Find it a challenge in taking a close-up photo of bright red flowers without over-exposing the red channel resulting in a patch of red colors (losing fine details). Red-histogram is gear toward the right. Using matrix metering on a new D300 (similar issue with D70s previously with red colors).

    Any advice how on the capture the details without the blown out on red color ? Thanks.
    trust the histogram. if in doubt use bracket exposure.
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    Senior Member zac08's Avatar
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    Default Re: How to avoid over-exposing red channel when shooting red flowers ?

    Guys....

    you are not READING carefully... he's talking about the colour histogram. And when shooting predominantly red subjects, the red histogram will get blown while the other 2 colours are ok and when combined, the exposure is just correct, so wat do you want him to correct then??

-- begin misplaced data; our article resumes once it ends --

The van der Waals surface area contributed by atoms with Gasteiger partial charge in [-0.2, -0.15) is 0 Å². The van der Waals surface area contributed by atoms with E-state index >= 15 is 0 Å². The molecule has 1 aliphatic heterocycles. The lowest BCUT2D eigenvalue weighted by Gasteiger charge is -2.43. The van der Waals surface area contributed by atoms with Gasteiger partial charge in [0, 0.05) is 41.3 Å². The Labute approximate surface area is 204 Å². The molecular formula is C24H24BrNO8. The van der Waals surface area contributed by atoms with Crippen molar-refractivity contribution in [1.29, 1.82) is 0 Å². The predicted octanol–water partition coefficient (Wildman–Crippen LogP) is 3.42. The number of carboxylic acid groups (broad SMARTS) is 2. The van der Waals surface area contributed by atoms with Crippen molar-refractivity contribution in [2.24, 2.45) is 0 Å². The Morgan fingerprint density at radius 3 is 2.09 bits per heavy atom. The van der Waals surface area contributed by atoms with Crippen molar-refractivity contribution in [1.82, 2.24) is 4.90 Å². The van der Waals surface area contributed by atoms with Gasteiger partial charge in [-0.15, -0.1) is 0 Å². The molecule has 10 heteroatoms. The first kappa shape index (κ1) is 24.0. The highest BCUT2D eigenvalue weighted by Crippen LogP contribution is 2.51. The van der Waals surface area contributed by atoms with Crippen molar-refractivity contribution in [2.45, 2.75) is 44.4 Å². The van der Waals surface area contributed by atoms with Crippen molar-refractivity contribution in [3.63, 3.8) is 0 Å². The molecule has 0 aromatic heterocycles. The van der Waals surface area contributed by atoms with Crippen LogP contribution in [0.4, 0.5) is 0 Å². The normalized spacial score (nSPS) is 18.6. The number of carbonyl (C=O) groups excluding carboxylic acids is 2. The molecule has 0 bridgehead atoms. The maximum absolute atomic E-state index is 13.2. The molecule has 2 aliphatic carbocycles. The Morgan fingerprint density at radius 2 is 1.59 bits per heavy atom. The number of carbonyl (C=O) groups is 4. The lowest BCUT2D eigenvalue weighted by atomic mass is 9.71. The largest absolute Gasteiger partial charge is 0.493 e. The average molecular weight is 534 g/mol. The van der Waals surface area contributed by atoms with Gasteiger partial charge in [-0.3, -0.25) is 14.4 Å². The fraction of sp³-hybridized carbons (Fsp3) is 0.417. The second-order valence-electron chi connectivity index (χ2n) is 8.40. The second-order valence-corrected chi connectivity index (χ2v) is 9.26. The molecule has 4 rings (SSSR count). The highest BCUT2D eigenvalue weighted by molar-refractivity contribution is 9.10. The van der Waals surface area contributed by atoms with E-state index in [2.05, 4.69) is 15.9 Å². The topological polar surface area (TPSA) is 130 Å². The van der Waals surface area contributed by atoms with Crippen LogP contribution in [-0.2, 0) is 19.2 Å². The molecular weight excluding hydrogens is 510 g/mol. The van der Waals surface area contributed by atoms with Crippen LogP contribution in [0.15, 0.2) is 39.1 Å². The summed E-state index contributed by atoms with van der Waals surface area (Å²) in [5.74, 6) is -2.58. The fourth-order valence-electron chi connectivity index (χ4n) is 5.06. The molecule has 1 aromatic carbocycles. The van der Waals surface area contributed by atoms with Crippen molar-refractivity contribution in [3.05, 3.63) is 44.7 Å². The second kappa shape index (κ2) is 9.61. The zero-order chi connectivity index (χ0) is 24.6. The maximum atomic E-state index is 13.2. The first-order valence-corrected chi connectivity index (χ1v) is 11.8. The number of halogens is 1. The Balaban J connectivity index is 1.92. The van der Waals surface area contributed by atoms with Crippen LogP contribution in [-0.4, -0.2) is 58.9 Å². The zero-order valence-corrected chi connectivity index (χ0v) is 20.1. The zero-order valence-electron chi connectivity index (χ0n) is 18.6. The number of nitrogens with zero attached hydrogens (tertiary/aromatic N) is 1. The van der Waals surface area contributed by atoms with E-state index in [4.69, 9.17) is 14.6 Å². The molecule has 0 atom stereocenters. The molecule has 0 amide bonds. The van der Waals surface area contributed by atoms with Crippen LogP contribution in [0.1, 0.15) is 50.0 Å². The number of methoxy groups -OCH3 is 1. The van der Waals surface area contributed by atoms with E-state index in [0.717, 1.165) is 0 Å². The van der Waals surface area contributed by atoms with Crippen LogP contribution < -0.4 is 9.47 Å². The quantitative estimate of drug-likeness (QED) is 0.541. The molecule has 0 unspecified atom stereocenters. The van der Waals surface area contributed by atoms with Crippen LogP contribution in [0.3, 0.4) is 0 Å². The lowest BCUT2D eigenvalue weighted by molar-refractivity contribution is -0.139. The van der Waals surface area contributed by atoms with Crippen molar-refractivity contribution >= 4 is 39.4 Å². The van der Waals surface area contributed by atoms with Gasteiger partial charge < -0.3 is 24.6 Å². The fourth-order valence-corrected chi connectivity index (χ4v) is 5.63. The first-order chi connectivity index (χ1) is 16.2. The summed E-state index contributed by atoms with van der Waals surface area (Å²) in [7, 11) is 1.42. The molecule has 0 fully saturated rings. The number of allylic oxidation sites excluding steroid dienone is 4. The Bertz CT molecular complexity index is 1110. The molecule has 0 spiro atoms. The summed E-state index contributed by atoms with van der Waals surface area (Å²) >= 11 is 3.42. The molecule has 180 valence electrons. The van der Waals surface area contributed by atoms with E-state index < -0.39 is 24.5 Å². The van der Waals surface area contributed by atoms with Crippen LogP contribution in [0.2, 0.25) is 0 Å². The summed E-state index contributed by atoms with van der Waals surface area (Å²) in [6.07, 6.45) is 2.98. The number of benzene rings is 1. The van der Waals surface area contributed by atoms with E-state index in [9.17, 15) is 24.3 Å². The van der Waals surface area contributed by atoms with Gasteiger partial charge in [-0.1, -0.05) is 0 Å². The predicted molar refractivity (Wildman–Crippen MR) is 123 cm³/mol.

In such a case, it's due to the fact that the sensor makers tend to emphasise more on red and thus, you have to work on the overall saturation to be lower and saturate the other 2 colours later.
    Michael Lim
    My Flickr Site

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    Default Re: How to avoid over-exposing red channel when shooting red flowers ?

    Quote Originally Posted by zac08 View Post
    the red histogram will get blown while the other 2 colours are ok and when combined, the exposure is just correct, so wat do you want him to correct then??
    Ugh. So to you blown channels arise from "correct" exposure?

    If the red channel, or for that matter any other channel is blown, it is overexposed, even if you follow the recommendation of the metering system. "Correct exposure" does NOT mean following the meter blindly. The metering system is only an aid in finding an acceptable exposure, and a meter reading requires interpretation. If the metering system is colour blind (as in most (d)SLRs), it will generally be off when metering highly saturated scenes.

  7. #7

    Default Re: How to avoid over-exposing red channel when shooting red flowers ?